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Freaky Fido

LawnSite Bronze Member
Location
Northeast USA
Huge thanks first of all to everyone of you for chiming in! So much input in this short amount of time is basically why I went and registered on a US site, to answer your question @phasthound, the internet just works so much better in English – I didn't even find anything specifically dedicated to lawns in my language, let alone a professionals community.

Having learned about the different grass types now, which I should have in the first place instead of just trusting package descriptions, I think it's clear what's been going on here. @Freaky Fido you're definitely right, I seem to have pretty much exclusively perennial ryegrass (lolium perenne) – the other, slower sprouting seeds just never made it.

Shade shouldn't be an issue if the PR usually doesn't do well there, like you say @RigglePLC since the plants I do have look perfectly fine.

Instead of a 10% Kentucky bluegrass (poa pratensis) blend with mostly more PR which they all seem to be (advertised for sports indeed) I'd just overseed with a bag of pure bluegrass that I found on Amazon with decent reviews I guess.

What's confusing me now though are the two opposing opinions on the amount of seed. I've read warnings all over the internet about how too much seed can ruin everything, but maybe we're talking absurd amounts here, I don't know. I mean if the spreading does work, all I'd risk by going careful again would be losing some more time (which obviously I have too much of anyways lol)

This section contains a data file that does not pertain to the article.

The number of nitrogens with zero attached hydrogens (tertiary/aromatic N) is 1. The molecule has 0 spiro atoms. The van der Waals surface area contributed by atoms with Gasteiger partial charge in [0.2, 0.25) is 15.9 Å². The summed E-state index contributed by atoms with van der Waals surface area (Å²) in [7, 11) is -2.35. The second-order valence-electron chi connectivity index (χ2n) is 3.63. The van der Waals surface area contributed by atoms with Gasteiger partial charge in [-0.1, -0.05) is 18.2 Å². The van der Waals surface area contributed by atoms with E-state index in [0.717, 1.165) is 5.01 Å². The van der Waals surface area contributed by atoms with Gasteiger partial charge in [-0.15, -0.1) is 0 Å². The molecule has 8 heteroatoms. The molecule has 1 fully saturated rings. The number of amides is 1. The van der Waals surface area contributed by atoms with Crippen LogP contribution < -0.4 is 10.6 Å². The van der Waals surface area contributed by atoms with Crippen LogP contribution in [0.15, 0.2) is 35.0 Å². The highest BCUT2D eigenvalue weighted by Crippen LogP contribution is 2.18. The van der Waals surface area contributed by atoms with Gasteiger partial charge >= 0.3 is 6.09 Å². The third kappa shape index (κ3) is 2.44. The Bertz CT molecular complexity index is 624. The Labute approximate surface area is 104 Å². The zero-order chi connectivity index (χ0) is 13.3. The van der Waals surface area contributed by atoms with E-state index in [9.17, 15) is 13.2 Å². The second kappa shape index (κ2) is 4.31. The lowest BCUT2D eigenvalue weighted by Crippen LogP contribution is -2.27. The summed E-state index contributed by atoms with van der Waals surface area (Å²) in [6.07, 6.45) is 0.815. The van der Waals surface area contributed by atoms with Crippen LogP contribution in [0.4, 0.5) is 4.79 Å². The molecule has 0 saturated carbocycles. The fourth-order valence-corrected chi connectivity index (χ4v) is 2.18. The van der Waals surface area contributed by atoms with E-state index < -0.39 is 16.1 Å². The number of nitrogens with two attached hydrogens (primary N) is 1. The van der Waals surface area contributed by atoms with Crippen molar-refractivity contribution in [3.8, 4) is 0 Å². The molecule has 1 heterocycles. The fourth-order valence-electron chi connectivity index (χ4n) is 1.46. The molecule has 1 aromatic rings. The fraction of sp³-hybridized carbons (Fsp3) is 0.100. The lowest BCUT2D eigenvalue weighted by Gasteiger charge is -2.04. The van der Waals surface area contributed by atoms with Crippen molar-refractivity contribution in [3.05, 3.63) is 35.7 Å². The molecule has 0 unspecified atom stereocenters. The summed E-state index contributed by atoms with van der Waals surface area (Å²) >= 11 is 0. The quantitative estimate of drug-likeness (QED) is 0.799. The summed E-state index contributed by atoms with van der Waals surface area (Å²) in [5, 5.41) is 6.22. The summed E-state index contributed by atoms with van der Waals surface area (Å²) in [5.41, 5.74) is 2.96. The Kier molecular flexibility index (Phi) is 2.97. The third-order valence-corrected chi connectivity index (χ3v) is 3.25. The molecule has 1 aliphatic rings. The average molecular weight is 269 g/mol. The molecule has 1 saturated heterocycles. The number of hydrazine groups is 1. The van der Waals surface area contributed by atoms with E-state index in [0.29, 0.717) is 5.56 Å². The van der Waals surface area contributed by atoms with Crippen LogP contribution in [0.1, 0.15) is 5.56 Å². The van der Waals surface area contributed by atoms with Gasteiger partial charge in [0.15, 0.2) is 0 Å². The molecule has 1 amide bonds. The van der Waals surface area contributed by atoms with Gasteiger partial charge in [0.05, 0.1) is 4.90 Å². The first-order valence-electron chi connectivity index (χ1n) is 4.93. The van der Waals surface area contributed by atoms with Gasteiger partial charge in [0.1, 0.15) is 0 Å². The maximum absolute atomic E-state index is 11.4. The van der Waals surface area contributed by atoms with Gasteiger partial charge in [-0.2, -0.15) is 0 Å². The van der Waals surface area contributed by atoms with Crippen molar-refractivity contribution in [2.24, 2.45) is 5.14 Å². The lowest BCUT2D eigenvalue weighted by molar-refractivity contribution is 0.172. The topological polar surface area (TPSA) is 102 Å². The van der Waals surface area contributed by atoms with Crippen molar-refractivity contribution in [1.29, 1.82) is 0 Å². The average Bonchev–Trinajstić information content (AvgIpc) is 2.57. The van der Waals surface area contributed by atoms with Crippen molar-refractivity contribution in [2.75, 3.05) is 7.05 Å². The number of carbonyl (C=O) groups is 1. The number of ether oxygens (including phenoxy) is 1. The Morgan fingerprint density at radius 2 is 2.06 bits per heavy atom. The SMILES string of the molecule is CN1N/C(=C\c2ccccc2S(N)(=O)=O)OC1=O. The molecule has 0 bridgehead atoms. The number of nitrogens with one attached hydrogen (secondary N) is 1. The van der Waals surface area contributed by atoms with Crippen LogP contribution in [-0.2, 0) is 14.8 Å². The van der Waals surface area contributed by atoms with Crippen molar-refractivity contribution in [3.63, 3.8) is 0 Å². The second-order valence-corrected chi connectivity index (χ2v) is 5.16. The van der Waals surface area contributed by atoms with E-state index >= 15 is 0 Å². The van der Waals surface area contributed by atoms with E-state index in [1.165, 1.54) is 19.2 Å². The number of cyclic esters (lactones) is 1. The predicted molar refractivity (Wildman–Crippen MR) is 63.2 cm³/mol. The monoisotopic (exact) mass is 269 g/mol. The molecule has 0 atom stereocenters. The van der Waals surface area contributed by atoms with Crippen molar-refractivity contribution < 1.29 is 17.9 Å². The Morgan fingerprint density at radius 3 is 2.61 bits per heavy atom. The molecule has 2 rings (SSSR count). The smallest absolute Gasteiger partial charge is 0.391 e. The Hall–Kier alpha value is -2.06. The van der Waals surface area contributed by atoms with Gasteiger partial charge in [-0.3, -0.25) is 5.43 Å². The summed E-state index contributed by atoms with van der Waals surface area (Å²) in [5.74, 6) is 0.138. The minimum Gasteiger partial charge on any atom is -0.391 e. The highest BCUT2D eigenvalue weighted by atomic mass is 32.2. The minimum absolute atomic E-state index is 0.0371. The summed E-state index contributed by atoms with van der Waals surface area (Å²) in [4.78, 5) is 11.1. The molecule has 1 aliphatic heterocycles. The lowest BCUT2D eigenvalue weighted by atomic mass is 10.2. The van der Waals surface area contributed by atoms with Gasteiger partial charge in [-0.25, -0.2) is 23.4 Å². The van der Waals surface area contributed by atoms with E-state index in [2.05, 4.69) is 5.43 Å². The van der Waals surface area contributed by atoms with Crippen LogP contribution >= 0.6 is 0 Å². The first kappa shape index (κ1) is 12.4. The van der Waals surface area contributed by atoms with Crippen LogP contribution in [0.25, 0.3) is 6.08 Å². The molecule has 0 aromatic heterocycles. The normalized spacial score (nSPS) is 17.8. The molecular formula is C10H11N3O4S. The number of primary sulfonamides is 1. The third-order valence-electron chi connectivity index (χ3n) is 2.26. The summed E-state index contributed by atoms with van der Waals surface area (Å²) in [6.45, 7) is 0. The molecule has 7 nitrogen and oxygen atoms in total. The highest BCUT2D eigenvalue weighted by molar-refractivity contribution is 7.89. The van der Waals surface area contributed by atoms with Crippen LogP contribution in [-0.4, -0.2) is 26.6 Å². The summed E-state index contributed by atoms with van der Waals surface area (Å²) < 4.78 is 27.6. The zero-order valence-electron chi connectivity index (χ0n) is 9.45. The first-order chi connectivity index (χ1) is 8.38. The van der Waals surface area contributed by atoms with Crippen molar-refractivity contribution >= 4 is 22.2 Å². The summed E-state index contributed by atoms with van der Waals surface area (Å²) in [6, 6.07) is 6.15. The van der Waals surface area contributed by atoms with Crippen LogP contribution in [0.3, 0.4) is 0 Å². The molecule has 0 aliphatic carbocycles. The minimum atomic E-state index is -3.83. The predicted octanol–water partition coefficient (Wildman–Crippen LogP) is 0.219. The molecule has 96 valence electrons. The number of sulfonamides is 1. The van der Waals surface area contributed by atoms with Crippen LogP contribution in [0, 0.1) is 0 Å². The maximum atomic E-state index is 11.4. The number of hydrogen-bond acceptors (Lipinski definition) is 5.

A large excess of seed can indeed be a problem. I've seen this when my toddler helped me seed and he just threw a handful in one place and where seed washes out from heavy rains and all deposits in one spot. It will choke itself out. But putting it down at the full rate you would for establishing a new lawn instead of half rate for an overseeing shouldn't cause a problem.
 
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LockdownLawn

LawnSite Member
Location
Germany
Hey guys so it's been four weeks now since I put down that bluegrass seed and not a single plant has developed so far :-(

I've been watering 1-2 times a day to keep it wet (totally wrong regime for my existing grass but I guess not a big deal with an established root system right?) might have missed a day once or twice or been a little late when it was fairly hot outside but hard to imagine this could have killed all of it everywhere right away . . . No better explanation though except maybe really horrible seed quality (or a combination of both?)

Not sure whether I should give it another shot with the same bag of bluegrass now that temperatures are expected to stay lower and I'd be able to keep the seed wet 100% all the time . . . or . . . throw down some of this crazy stuff I just found out about online:


Regenerating perennial ryegrass :-O

Rhizome spreading ryegrass, anybody ever heard anything about this?